“What’s going on?”
“I was just searching the library a bit.”
A dry January in New York City means you go almost entirely without your cell phone. An unfortunate side effect of Superstorm Sandy back in 2012 is the proliferation of underground utility tunnels, which hold phone signals that disappear underground after anything other than sunshine is summoned. The city has much of its electrical system above ground, but none of its vital infrastructure underground.
That so many phones were still in service during Sandy is an anomaly in today’s world. Cellphone service was out for days after the storm, and even on the hardest-hit areas, the network didn’t recover in full. This fact left many residents in a roughly two-mile radius of Wall Street unable to contact their homes and families. Some also had trouble contacting their bank accounts or other financial institutions. As the situation deteriorated, some Verizon customers were given a bill with a huge surge in charges, and some lost power and ran out of food.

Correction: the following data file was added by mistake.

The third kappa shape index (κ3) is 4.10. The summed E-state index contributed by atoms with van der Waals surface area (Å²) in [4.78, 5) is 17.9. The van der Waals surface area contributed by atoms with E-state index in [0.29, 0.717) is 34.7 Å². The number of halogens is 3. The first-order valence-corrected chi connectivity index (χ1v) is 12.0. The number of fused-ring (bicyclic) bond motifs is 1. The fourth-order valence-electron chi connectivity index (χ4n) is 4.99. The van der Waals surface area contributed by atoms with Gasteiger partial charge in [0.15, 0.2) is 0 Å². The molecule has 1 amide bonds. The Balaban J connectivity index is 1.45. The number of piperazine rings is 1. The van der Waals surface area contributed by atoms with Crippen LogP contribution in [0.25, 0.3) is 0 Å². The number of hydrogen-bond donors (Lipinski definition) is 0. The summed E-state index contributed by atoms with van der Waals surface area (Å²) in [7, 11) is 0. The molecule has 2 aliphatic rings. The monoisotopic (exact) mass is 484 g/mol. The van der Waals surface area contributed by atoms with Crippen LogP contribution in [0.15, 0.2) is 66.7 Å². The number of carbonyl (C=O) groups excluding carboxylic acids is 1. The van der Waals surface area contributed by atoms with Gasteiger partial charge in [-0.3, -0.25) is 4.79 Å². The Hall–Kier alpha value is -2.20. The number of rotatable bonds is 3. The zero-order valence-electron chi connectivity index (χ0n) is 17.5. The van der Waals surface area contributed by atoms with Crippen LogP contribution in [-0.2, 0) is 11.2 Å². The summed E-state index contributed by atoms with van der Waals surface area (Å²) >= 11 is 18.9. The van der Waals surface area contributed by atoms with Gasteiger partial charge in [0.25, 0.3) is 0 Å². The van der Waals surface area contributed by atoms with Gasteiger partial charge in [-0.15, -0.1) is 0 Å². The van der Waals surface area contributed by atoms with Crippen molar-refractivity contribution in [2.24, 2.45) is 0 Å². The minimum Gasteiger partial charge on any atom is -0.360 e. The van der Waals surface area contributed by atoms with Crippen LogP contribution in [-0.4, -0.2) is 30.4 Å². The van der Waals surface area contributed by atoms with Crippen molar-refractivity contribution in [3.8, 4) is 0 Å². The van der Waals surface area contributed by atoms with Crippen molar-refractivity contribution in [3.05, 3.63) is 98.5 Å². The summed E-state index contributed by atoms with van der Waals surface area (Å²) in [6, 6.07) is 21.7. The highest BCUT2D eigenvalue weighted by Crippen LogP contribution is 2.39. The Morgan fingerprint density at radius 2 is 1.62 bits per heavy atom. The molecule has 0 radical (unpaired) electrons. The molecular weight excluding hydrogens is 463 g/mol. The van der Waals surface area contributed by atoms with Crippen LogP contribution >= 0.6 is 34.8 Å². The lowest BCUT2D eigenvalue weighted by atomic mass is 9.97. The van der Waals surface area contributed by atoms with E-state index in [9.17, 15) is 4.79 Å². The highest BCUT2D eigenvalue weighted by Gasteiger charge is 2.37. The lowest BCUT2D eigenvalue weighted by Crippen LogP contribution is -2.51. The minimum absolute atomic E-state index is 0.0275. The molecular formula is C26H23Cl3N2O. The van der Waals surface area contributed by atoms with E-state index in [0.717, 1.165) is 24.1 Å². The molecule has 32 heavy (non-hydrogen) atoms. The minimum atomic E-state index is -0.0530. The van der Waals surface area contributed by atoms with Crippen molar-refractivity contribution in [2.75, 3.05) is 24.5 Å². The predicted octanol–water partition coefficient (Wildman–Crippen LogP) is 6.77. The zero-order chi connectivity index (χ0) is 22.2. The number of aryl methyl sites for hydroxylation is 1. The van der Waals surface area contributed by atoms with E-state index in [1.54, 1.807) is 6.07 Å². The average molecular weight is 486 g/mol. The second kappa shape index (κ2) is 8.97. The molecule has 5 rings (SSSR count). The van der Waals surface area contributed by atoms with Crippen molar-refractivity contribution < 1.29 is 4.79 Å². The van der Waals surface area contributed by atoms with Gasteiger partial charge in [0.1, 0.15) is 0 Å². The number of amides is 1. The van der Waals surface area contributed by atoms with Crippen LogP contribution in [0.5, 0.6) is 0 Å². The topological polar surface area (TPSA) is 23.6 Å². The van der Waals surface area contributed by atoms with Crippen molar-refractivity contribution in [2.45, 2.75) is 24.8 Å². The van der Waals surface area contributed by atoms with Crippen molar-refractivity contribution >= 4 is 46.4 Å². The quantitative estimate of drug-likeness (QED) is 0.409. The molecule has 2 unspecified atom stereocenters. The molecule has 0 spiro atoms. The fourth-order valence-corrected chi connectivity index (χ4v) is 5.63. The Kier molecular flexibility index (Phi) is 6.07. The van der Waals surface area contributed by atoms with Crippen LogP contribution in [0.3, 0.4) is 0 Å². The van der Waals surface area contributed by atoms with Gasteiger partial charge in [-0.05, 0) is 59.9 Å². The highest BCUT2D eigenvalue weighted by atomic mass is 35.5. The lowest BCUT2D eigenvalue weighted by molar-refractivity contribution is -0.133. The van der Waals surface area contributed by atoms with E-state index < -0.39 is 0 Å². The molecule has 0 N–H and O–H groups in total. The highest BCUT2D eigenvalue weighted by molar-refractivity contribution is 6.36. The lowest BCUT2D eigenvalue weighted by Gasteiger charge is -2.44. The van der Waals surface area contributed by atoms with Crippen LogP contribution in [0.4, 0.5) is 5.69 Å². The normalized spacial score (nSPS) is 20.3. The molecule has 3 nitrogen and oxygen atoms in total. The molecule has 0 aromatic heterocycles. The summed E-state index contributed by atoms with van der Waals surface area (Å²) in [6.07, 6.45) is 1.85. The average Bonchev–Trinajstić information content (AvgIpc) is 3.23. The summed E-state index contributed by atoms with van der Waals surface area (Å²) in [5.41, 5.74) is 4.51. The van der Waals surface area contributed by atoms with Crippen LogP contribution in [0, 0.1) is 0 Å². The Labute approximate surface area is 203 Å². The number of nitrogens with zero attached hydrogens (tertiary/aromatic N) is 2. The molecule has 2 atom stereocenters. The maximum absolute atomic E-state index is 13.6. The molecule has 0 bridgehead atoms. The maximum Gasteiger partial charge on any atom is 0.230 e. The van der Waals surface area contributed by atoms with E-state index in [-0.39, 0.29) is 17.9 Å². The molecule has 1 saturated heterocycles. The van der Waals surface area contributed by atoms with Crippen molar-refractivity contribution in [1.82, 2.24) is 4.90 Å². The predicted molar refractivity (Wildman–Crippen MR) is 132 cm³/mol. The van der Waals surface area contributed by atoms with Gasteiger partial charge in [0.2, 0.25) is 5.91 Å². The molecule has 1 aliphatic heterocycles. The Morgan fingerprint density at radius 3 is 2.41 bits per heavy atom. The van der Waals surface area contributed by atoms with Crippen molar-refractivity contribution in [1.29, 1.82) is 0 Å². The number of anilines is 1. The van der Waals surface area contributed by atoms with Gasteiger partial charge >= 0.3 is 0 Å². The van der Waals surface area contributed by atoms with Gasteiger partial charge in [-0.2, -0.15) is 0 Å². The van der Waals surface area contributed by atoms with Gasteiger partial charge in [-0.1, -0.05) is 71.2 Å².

This all amounted to a social emergency, an isolation crisis that many other cities worldwide would have experienced. New York City was the only city on Earth experiencing such a crisis at the time. During a time when phone companies were forced to cope with zero signals underground — or at least had to let some businesses run on generators — the largest city in the world was left in a state of governmental emergency.